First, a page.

The course gives students an insight into the law of the European Union. The European Union is an international organisation (sui-generis) with its own legal order, which is separate from International Law and forms an integral part of the legal systems of the Member States. To fully understand its specific characteristics, it is necessary to look first briefly at the basic features of Public International Law; e.g. subjects, sources and the relationship between international law and national law. The course is divided into two parts. The constitutional and institutional part address the following topics: (i) the creation and development of the EU; (ii) its institutional structure and functioning; (iii) competences; (iv) decision-making; (v) the sources of EU law; (vi) direct effect and supremacy; (vii) the judicial system and enforcement of EU law. The substantive part of the course analyses in particular the internal market and harmonisation, the four fundamental freedoms and the area of freedom, security and justice. The analysis of the relevant case law of the European Court of Justice is an intrinsic part of the course. The course aims at meeting the needs of incoming exchange students that would like to follow courses in the fields of International and European law but lack sufficient knowledge in those areas.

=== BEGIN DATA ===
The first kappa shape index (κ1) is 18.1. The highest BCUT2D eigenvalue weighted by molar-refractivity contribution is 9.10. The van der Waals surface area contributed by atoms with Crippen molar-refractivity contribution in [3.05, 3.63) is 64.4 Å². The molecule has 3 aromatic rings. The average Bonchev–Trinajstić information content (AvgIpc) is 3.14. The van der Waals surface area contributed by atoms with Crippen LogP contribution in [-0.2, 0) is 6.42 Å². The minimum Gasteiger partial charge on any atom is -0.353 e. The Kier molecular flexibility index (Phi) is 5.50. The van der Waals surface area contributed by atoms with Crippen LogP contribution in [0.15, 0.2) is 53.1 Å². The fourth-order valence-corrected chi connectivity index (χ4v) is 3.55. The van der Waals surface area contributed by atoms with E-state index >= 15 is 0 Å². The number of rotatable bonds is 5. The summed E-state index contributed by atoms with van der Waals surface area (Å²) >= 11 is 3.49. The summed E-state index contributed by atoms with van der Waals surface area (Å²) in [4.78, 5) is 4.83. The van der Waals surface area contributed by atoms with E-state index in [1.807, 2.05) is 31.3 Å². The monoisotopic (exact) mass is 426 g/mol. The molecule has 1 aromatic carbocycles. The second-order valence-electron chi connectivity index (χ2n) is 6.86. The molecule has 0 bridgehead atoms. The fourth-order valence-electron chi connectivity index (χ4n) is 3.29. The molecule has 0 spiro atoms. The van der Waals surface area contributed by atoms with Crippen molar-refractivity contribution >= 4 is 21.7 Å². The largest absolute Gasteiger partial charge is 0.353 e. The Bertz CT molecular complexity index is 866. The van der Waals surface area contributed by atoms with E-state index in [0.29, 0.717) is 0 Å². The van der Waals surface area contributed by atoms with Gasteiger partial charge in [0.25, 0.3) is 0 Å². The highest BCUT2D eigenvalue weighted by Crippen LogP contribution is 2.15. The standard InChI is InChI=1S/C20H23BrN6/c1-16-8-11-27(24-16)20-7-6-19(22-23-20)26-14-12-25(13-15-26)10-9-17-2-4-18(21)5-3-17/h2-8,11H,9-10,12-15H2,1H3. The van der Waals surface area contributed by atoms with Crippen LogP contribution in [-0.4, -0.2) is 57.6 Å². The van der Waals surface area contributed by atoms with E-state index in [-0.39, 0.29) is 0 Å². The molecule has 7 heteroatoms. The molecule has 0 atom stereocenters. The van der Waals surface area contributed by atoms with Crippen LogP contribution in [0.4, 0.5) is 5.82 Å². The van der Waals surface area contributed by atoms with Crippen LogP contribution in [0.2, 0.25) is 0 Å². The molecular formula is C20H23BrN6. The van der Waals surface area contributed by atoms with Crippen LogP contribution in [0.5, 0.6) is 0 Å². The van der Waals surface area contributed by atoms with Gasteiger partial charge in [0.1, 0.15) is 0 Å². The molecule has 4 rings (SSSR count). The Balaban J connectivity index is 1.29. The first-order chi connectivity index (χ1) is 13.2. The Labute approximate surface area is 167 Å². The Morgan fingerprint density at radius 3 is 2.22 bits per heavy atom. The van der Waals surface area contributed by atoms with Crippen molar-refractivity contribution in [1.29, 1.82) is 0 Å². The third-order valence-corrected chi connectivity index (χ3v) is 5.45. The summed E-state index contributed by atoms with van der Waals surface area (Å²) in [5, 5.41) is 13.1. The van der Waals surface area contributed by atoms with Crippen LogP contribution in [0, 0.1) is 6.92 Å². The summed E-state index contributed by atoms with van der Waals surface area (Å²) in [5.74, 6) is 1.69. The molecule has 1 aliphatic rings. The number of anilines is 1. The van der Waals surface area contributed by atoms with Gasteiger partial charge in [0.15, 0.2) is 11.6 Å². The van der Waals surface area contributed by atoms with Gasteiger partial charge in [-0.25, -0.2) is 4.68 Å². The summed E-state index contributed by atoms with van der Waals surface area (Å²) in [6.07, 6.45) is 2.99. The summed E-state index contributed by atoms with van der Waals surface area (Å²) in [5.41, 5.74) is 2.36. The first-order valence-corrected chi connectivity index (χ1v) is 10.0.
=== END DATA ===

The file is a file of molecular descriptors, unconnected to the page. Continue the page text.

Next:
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  • Introduction au droit français | 40 hours | 6 ECTS credits | 59277 - Laurence Klesta

Le cours a pour objet de poser les bases et d’expliquer les notions fondamentales de la culture juridique française.

Il s’agit de découvrir la signification et la relativité du droit français en le situant par rapport à d’autres systèmes juridiques, en particulier italien, et en utilisant un langage approprié.

Le code civil sera l’objet d’une analyse particulière afin de cerner, dans le contexte européen, l’évolution du droit français à travers la récente réforme du droit des obligations.

Le cours sera articulé en trois parties et chacune d’entre elles sera l’objet de « travaux dirigés » : le cas pratique, le commentaire d’arrêt et la dissertation.

Les fondements du droit (sources, caractéristiques, distinction entre droit objectif et droits subjectifs)

  1. La réalisation du droit (application et interprétation)
  2. La mise à jour du droit (le code civil de 1804 à 2016)

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  • Private International Law | 40 hours | 6 ECTS credits | 52860 - Pietro Franzina